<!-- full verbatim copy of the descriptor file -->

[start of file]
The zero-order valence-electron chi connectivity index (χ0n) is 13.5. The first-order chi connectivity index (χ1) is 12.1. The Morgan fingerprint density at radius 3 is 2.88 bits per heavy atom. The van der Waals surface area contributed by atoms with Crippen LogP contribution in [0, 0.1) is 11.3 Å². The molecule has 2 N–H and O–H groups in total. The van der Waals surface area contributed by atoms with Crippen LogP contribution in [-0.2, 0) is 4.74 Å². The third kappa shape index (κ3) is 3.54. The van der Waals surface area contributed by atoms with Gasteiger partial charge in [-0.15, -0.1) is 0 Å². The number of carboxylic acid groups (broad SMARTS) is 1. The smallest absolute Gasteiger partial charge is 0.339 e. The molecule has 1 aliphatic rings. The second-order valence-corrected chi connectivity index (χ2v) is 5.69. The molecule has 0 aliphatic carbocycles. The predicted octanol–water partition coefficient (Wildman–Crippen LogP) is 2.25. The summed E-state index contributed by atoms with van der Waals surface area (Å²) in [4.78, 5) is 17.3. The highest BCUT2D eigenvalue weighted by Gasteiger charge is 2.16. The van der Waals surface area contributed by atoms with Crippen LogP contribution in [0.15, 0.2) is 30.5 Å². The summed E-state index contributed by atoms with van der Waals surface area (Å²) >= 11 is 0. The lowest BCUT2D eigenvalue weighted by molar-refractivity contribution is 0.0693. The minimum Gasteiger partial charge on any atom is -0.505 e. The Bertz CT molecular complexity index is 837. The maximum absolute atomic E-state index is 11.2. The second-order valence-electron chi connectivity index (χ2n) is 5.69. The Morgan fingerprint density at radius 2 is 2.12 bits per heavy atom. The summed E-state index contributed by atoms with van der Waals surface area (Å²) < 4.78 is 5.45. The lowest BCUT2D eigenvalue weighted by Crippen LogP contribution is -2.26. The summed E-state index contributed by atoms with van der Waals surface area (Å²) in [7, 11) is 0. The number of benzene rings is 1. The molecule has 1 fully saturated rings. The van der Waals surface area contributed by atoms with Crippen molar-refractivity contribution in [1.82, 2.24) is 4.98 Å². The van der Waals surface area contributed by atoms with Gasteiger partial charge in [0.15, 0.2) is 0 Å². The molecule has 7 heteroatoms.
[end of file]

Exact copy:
The zero-order valence-electron chi connectivity index (χ0n) is 13.5. The first-order chi connectivity index (χ1) is 12.1. The Morgan fingerprint density at radius 3 is 2.88 bits per heavy atom. The van der Waals surface area contributed by atoms with Crippen LogP contribution in [0, 0.1) is 11.3 Å². The molecule has 2 N–H and O–H groups in total. The van der Waals surface area contributed by atoms with Crippen LogP contribution in [-0.2, 0) is 4.74 Å². The third kappa shape index (κ3) is 3.54. The van der Waals surface area contributed by atoms with Gasteiger partial charge in [-0.15, -0.1) is 0 Å². The number of carboxylic acid groups (broad SMARTS) is 1. The smallest absolute Gasteiger partial charge is 0.339 e. The molecule has 1 aliphatic rings. The second-order valence-corrected chi connectivity index (χ2v) is 5.69. The molecule has 0 aliphatic carbocycles. The predicted octanol–water partition coefficient (Wildman–Crippen LogP) is 2.25. The summed E-state index contributed by atoms with van der Waals surface area (Å²) in [4.78, 5) is 17.3. The highest BCUT2D eigenvalue weighted by Gasteiger charge is 2.16. The van der Waals surface area contributed by atoms with Crippen LogP contribution in [0.15, 0.2) is 30.5 Å². The summed E-state index contributed by atoms with van der Waals surface area (Å²) >= 11 is 0. The lowest BCUT2D eigenvalue weighted by molar-refractivity contribution is 0.0693. The minimum Gasteiger partial charge on any atom is -0.505 e. The Bertz CT molecular complexity index is 837. The maximum absolute atomic E-state index is 11.2. The second-order valence-electron chi connectivity index (χ2n) is 5.69. The Morgan fingerprint density at radius 2 is 2.12 bits per heavy atom. The summed E-state index contributed by atoms with van der Waals surface area (Å²) < 4.78 is 5.45. The lowest BCUT2D eigenvalue weighted by Crippen LogP contribution is -2.26. The summed E-state index contributed by atoms with van der Waals surface area (Å²) in [7, 11) is 0. The number of benzene rings is 1. The molecule has 1 fully saturated rings. The van der Waals surface area contributed by atoms with Crippen molar-refractivity contribution in [1.82, 2.24) is 4.98 Å². The van der Waals surface area contributed by atoms with Gasteiger partial charge in [0.15, 0.2) is 0 Å². The molecule has 7 heteroatoms.